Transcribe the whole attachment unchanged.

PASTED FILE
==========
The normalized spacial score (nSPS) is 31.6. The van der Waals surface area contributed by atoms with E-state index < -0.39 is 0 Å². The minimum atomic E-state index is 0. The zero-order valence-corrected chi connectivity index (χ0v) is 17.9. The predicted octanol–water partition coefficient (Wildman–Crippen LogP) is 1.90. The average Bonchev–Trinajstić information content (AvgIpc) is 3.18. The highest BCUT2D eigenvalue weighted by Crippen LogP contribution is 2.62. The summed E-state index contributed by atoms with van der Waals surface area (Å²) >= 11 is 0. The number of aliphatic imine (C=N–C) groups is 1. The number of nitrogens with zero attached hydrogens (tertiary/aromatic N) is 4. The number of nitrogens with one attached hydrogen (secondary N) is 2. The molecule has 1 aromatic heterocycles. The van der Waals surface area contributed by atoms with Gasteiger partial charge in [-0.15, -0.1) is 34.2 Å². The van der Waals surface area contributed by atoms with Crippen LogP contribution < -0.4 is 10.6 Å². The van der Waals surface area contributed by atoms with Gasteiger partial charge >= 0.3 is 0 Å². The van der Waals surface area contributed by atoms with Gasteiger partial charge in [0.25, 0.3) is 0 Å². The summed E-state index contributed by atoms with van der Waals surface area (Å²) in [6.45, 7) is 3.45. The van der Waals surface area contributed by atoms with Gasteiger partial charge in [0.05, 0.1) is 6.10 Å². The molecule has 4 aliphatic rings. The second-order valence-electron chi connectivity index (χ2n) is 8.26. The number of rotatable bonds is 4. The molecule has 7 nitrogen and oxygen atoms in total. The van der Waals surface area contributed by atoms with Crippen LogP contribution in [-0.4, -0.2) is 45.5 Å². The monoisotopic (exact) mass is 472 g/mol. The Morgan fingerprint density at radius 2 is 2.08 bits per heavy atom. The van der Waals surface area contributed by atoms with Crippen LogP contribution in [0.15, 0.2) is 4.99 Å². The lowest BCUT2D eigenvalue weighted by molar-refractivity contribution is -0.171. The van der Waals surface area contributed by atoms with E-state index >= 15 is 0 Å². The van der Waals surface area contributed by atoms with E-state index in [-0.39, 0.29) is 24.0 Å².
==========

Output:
The normalized spacial score (nSPS) is 31.6. The van der Waals surface area contributed by atoms with E-state index < -0.39 is 0 Å². The minimum atomic E-state index is 0. The zero-order valence-corrected chi connectivity index (χ0v) is 17.9. The predicted octanol–water partition coefficient (Wildman–Crippen LogP) is 1.90. The average Bonchev–Trinajstić information content (AvgIpc) is 3.18. The highest BCUT2D eigenvalue weighted by Crippen LogP contribution is 2.62. The summed E-state index contributed by atoms with van der Waals surface area (Å²) >= 11 is 0. The number of aliphatic imine (C=N–C) groups is 1. The number of nitrogens with zero attached hydrogens (tertiary/aromatic N) is 4. The number of nitrogens with one attached hydrogen (secondary N) is 2. The molecule has 1 aromatic heterocycles. The van der Waals surface area contributed by atoms with Gasteiger partial charge in [-0.15, -0.1) is 34.2 Å². The van der Waals surface area contributed by atoms with Crippen LogP contribution < -0.4 is 10.6 Å². The van der Waals surface area contributed by atoms with Gasteiger partial charge >= 0.3 is 0 Å². The van der Waals surface area contributed by atoms with Gasteiger partial charge in [0.25, 0.3) is 0 Å². The summed E-state index contributed by atoms with van der Waals surface area (Å²) in [6.45, 7) is 3.45. The van der Waals surface area contributed by atoms with Gasteiger partial charge in [0.05, 0.1) is 6.10 Å². The molecule has 4 aliphatic rings. The second-order valence-electron chi connectivity index (χ2n) is 8.26. The number of rotatable bonds is 4. The molecule has 7 nitrogen and oxygen atoms in total. The van der Waals surface area contributed by atoms with Crippen LogP contribution in [-0.4, -0.2) is 45.5 Å². The monoisotopic (exact) mass is 472 g/mol. The Morgan fingerprint density at radius 2 is 2.08 bits per heavy atom. The van der Waals surface area contributed by atoms with Crippen LogP contribution in [0.15, 0.2) is 4.99 Å². The lowest BCUT2D eigenvalue weighted by molar-refractivity contribution is -0.171. The van der Waals surface area contributed by atoms with E-state index >= 15 is 0 Å². The van der Waals surface area contributed by atoms with E-state index in [-0.39, 0.29) is 24.0 Å².